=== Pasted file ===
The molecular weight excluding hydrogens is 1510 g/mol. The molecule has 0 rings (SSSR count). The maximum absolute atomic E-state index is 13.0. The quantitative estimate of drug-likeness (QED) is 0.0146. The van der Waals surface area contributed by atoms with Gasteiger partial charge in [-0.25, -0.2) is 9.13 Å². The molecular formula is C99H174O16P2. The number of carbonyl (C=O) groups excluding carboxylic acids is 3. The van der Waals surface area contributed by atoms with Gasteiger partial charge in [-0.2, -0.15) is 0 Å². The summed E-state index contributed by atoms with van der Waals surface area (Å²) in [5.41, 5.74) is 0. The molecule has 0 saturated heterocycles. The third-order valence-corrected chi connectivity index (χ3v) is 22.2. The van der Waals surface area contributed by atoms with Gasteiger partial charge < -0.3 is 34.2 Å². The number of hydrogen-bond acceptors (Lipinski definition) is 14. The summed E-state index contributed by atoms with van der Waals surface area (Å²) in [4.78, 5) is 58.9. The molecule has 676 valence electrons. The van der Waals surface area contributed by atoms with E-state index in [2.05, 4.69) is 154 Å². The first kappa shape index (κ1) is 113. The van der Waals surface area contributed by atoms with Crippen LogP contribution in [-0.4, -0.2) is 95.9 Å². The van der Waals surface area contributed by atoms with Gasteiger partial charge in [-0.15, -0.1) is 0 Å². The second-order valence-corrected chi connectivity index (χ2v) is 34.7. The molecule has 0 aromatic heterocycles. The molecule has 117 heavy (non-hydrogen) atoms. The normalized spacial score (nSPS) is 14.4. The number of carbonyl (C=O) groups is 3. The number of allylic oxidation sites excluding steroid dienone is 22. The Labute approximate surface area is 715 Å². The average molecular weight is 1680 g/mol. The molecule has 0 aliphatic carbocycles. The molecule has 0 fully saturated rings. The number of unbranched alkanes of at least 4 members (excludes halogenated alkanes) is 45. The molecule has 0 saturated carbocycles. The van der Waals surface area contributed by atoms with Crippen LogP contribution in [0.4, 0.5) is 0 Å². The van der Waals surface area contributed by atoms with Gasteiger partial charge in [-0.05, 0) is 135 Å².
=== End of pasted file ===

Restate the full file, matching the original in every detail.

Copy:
The molecular weight excluding hydrogens is 1510 g/mol. The molecule has 0 rings (SSSR count). The maximum absolute atomic E-state index is 13.0. The quantitative estimate of drug-likeness (QED) is 0.0146. The van der Waals surface area contributed by atoms with Gasteiger partial charge in [-0.25, -0.2) is 9.13 Å². The molecular formula is C99H174O16P2. The number of carbonyl (C=O) groups excluding carboxylic acids is 3. The van der Waals surface area contributed by atoms with Gasteiger partial charge in [-0.2, -0.15) is 0 Å². The summed E-state index contributed by atoms with van der Waals surface area (Å²) in [5.41, 5.74) is 0. The molecule has 0 saturated heterocycles. The third-order valence-corrected chi connectivity index (χ3v) is 22.2. The van der Waals surface area contributed by atoms with Gasteiger partial charge < -0.3 is 34.2 Å². The number of hydrogen-bond acceptors (Lipinski definition) is 14. The summed E-state index contributed by atoms with van der Waals surface area (Å²) in [4.78, 5) is 58.9. The molecule has 676 valence electrons. The van der Waals surface area contributed by atoms with E-state index in [2.05, 4.69) is 154 Å². The first kappa shape index (κ1) is 113. The van der Waals surface area contributed by atoms with Crippen LogP contribution in [-0.4, -0.2) is 95.9 Å². The van der Waals surface area contributed by atoms with Gasteiger partial charge in [-0.15, -0.1) is 0 Å². The second-order valence-corrected chi connectivity index (χ2v) is 34.7. The molecule has 0 aromatic heterocycles. The molecule has 117 heavy (non-hydrogen) atoms. The normalized spacial score (nSPS) is 14.4. The number of carbonyl (C=O) groups is 3. The number of allylic oxidation sites excluding steroid dienone is 22. The Labute approximate surface area is 715 Å². The average molecular weight is 1680 g/mol. The molecule has 0 aliphatic carbocycles. The molecule has 0 fully saturated rings. The number of unbranched alkanes of at least 4 members (excludes halogenated alkanes) is 45. The molecule has 0 saturated carbocycles. The van der Waals surface area contributed by atoms with Crippen LogP contribution in [0.4, 0.5) is 0 Å². The van der Waals surface area contributed by atoms with Gasteiger partial charge in [-0.05, 0) is 135 Å².